Google Hor

Headline News

Writer Kevin Powell sues 'All Eyez On Me' producers for copyright infringement

Associated Press


3 promises Trump made about health care that repeal plans haven't kept


President Trump gestures to the crowd while leaving a rally in Cedar Rapids, Iowa, on June 21, 2017. (Photo: Kelsey Kremer, The Des Moines Register-USA TODAY NETWORK)

WASHINGTON — President Trump attacked Democrats for their opposition to the Senate bill to repeal and replace Obamacare in a Saturday morning tweet.

“Democrats slam GOP healthcare proposal as Obamacare premiums & deductibles increase by over 100%. Remember keep your doctor, keep your plan?” Trump tweeted.


Trump is referring to the promise that the Obama administration repeatedly made that "if you like your health care plan, you can keep your health care plan" ahead of the Affordable Care Act passing. That turned out to be false and Republicans often point to the promise as an example of Obamacare not working.

But Trump has also made some assurances of his own that could not happen.

Here are three promises Trump made that will not come true under the current bills moving through Congress:

'Everybody's got to be covered.'

"Everybody's got to be covered. This is an un-Republican thing for me to say,” Trump told CBS News in 2015 during the presidential primary. “I am going to take care of everybody. I don't care if it costs me votes or not. Everybody's going to be taken care of much better than they're taken care of now."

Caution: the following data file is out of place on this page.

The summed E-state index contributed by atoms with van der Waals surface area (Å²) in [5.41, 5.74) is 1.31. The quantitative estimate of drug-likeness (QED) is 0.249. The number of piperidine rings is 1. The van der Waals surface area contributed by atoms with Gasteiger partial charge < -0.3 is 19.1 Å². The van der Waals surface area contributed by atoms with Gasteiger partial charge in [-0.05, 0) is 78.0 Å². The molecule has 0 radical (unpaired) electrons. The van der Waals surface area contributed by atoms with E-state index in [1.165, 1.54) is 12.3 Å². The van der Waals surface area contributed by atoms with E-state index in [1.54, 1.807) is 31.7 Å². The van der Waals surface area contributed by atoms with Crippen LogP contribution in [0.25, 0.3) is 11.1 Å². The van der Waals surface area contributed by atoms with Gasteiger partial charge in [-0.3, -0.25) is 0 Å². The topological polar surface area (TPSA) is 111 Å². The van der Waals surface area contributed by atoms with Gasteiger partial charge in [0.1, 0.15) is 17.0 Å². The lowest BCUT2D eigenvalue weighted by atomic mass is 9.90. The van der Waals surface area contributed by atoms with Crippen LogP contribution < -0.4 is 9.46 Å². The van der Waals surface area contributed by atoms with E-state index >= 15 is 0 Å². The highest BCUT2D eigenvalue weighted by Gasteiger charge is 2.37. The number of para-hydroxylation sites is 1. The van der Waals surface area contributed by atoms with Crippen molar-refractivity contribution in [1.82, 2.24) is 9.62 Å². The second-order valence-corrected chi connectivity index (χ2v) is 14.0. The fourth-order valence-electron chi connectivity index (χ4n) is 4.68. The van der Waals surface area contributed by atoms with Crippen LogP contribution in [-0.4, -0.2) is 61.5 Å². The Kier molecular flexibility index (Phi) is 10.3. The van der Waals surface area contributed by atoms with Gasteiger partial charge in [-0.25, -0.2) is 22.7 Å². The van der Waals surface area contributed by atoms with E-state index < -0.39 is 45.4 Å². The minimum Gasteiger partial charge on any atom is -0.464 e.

While an analysis of the Senate bill is expected next week from the non-partisan Congressional Budget Office, a review of the legislation that already passed the House estimates that 23 million people will be without insurance by 2026 . Trump originally celebrated that bill when it passed, but later was reported to have called it “mean” in a private meeting with GOP senators.

'No cuts' to Medicaid

Trump has repeatedly promised that there would be no cuts to the joint federal-state program that provides health insurance for the poor, disabled and elderly. Under Obamacare, states were given the option of expanding their Medicaid programs and 31 states and Washington, D.C., accepted. Some of those states had Republican governors.

During the Republican primary, Trump repeatedly attacked his opponents for their stance on Medicaid and other government programs.

"I was the first & only potential GOP candidate to state there will be no cuts to Social Security, Medicare & Medicaid. Huckabee copied me," Trump tweeted on May 7, 2015. 


He followed it up on July 11, 2015, by tweeting, "Republicans who want to cut SS & Medicaid are wrong." And on October 31, 2015, candidate Trump said: "I am going to save Medicare and Medicaid."

Both the House and Senate want to stop expansion of the program, though they go about it in slightly different ways. The House bill would cut the program cold turkey in 2020. The Senate bill would give a three-year phaseout of the program. Regardless of the rate at which it is done, Medicaid will be cut if either of these bills become law.

During a briefing with reporters on Friday White House press secretary Sean Spicer incorrectly said


Berlin welcomes giant pandas Meng Meng and Jiao Qing


In this May photo, Jiao Qing, one of two giant pandas destined for Germany, at the Chengdu Research Base of Giant Panda Breeding in Chengdu, in China's southwest Sichuan province.


British parliament's email system hit by cyberattack


People walk around parliament square on election day in Westminster, London.


Authorities: Mom was on Facebook while baby drowned in bathtub

You are here: HispanicAmericans Headlines